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Teachers as Writers


The best teachers of writing are writers themselves.

This is the fundamental philosophy of the National Writing Project and the Georgia Writing Project, and it is what makes our work stand out from all the other approaches to professional learning. Writing is power, and when teachers find their power through writing they will be better equipped to support their students to find their power through writing as well.

Effective writing teachers write alongside their students; this develops understanding of students writing, models authentic writing processes for students, and positions the teacher as a writer.

But how can I be a writer when I’m not all that confident in writing myself?

The mission of the Georgia Writing Project is to improve writing and learning for all through the continued development and support of teachers as experts, writers, leaders, and knowledge builders. You can follow the advice of Donald Graves who encouraged teachers to write alongside students to provide a positive model of someone who writes and struggles just as they do. That means you jump in, don’t give a writing assignment you haven’t tried yourself, and show your students how you work through writing for different purposes and through various genres and media. This also helps to demystify writing for students, so they can see the writing process in action. In Writing without Teachers, Peter Elbow proposes a teacher-less writing classroom, suggesting the importance of the teacher as a member of a writing community within the classroom; the beginnings of what is the foundation of today’s writing workshop, a method of writing instruction from the early work of Donald Graves.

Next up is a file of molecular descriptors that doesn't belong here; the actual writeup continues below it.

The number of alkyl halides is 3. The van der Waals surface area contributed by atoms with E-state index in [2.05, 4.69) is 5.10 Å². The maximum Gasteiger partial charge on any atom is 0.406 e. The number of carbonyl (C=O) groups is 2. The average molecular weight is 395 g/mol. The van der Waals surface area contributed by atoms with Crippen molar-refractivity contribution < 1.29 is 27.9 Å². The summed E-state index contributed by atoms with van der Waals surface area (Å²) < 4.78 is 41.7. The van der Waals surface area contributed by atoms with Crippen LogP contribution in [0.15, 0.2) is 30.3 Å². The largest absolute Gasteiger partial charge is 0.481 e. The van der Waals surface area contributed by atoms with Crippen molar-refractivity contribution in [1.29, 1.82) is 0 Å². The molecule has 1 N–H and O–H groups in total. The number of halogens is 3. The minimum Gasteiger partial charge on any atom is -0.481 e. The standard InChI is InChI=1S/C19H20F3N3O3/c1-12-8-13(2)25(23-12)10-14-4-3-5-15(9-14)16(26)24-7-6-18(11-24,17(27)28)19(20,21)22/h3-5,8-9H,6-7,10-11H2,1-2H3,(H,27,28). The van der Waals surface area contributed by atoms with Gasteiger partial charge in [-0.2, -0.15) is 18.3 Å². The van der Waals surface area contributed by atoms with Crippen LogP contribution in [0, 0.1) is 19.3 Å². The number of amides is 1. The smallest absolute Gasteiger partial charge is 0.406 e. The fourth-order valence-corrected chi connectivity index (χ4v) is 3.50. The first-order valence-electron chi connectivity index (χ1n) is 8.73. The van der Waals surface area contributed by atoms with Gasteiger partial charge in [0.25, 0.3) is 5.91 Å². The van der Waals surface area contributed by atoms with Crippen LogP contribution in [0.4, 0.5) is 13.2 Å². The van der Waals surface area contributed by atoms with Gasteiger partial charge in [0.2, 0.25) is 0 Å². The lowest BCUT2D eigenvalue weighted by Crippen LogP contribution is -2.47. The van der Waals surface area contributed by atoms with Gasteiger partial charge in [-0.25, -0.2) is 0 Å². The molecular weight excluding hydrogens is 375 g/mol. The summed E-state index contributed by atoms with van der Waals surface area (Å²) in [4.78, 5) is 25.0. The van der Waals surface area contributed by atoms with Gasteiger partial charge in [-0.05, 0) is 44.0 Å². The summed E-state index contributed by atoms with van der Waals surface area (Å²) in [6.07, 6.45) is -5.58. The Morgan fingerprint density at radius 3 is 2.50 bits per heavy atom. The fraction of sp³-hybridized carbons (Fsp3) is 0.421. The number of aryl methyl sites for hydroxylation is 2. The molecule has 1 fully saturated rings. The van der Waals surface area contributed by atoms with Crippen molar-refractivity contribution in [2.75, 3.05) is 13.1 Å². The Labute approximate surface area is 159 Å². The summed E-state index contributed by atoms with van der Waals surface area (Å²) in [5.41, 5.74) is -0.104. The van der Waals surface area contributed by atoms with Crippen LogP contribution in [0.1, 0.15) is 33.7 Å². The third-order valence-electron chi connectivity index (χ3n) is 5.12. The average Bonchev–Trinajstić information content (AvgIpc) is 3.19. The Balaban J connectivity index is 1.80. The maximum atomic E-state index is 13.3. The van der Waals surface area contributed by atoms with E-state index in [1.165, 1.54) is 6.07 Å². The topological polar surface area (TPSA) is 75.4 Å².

Try these writing activities with your students to have some fun writing and learn about each other.

We encourage you to try these lessons alongside your students (and your colleagues!) to practice being the teacher who is a writer. This will provide opportunities to engage students with lessons and activities allowing them to connect authentically to the world around them.

You can also start a writing group with your colleagues or friends from outside work.

Take the plunge, meet once a month or once a week, but come together with colleagues or friends to share your writing and give feedback to one another. Use all the awesome ideas on the “Cultivating a Writerly Culture​” ((hotlink to this page)) to get your adult writing group up and running.

“Writing is essential to communication, learning, and citizenship. It is the currency of the new workplace and global economy. Writing
helps us convey ideas, solve problems, and understand our changing world. Writing is a bridge to the future.” - The National Writing Project
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